The area surrounding the trail is very beautiful. Of course, we couldn’t see much of the trail itself since it was under water. J and I and our hiking companions in crime, M and S, started just before 10 am at the Joshua Trailhead. After hiking out a short (and dry) spur to the actual loop, we decided to go right. It turned out to be a good choice because the wettest parts were on that side of the loop and I’m not sure we could have conquered them at the end.
The canopy is high and deep. Creamy petals from small magnolia trees sprinkled the first part of the trail, for all the world as if for a wedding procession. Occasional meadows were covered in wildflowers – fields of perky yellow ones, vivid oranges mixed with ornate pinks, tall blooming yuccas like grapes, and purple thistles as high as my head.
Then the water would come. Slightly oily looking in some places, clear in others, but always with a brown tannic look that you could take as mysterious or menacing. At one point we did hear something that could have been a bear or a boar, and raised our voices accordingly.
Interspersed with the jungle were stands of Florida pines with little underbrush, along which were treeless prairies. The trail narrowed so there was barely room for a person to creep between the tall scrub on either side.
The final slog was not wet but unbelievably hot. It was 95 degrees. We had not brought enough water since we usually have too much and were down to our last sips by mile 9. By then the injury count was high. M had impressive scrapes after she encountered a vine trap apparently designed to capture people; I had a great bruise from clamboring over a fallen tree, combined with multiple bites from mosquitoes who were impervious to DEET; and J and S were both dehydrated.
Our pace was slow, and our survival skills would not have earned us an A in any Sierra Club challenge. Anytime you run out of water in 90 plus degree weather you know you’ve done something wrong. But at the end of the day, it didn’t matter. We faced down Charles Bronson and won!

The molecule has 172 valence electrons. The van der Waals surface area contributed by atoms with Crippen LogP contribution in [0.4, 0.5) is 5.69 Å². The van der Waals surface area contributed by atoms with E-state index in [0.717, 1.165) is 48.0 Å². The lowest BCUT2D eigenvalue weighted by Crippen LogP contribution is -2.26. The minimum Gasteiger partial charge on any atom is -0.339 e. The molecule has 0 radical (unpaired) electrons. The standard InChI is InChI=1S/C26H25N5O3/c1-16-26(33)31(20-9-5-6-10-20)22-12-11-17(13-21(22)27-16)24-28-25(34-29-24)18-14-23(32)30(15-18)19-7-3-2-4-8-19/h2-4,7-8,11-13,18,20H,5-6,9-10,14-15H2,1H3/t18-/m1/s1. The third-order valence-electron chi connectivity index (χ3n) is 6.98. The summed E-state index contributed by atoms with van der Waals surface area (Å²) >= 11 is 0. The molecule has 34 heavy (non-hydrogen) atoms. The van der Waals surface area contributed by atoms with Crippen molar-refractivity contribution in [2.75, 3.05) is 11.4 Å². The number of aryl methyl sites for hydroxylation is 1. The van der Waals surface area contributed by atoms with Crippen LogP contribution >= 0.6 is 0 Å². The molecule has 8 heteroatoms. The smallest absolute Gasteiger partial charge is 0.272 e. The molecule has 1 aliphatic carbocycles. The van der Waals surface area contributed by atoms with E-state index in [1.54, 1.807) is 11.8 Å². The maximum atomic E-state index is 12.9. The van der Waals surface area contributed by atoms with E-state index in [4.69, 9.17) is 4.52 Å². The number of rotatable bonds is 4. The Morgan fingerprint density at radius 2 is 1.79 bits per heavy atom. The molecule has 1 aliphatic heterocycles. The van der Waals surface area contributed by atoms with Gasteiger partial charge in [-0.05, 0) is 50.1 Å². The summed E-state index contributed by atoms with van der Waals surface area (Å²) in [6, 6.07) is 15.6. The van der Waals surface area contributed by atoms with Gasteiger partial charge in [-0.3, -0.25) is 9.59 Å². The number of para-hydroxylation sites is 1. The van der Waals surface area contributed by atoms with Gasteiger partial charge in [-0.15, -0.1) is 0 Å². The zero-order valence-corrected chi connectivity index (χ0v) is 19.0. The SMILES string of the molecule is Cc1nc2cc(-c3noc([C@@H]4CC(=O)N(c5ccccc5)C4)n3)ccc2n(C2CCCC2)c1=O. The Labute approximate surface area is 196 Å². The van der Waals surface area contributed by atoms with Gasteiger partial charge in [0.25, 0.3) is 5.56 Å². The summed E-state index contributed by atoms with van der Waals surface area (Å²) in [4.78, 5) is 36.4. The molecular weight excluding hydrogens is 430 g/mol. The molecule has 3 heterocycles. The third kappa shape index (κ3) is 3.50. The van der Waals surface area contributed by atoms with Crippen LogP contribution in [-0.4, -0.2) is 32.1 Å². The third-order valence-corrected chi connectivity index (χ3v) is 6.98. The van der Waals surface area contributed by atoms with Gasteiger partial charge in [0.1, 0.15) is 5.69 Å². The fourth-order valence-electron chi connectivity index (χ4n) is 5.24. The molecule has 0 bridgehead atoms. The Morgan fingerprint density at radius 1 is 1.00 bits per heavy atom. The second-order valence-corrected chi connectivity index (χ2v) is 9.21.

For years J and I have puzzled about the Klondike. No, not of Alaskan gold rush fame, but the mysteriously named strip of sand, dune, palmetto, and marsh that lies between the end of the roads at Playalinda Beach (parking area 13, where signs warn of nude sunbathing) and Apollo Beach (parking area 5, which I don’t believe has any similarly salacious signage although since I haven’t been there yet, I’m not sure).
It’s 13 miles between the two beaches. Some internet research had suggested there was actually a trail that veered off the beach, although the post from a year ago cryptically mentioned it “did not seem to be maintained” and was “not well-marked.” A call to the Visitors Center further confirmed that “no one is allowed back there” and whoever had been so adventuring was “doing something they weren’t supposed to.” Being law abiding citizens, we decided we would just stick to the beach, which seemed to be grudgingly accepted as permissible as long as we purchased our back country hiking permits.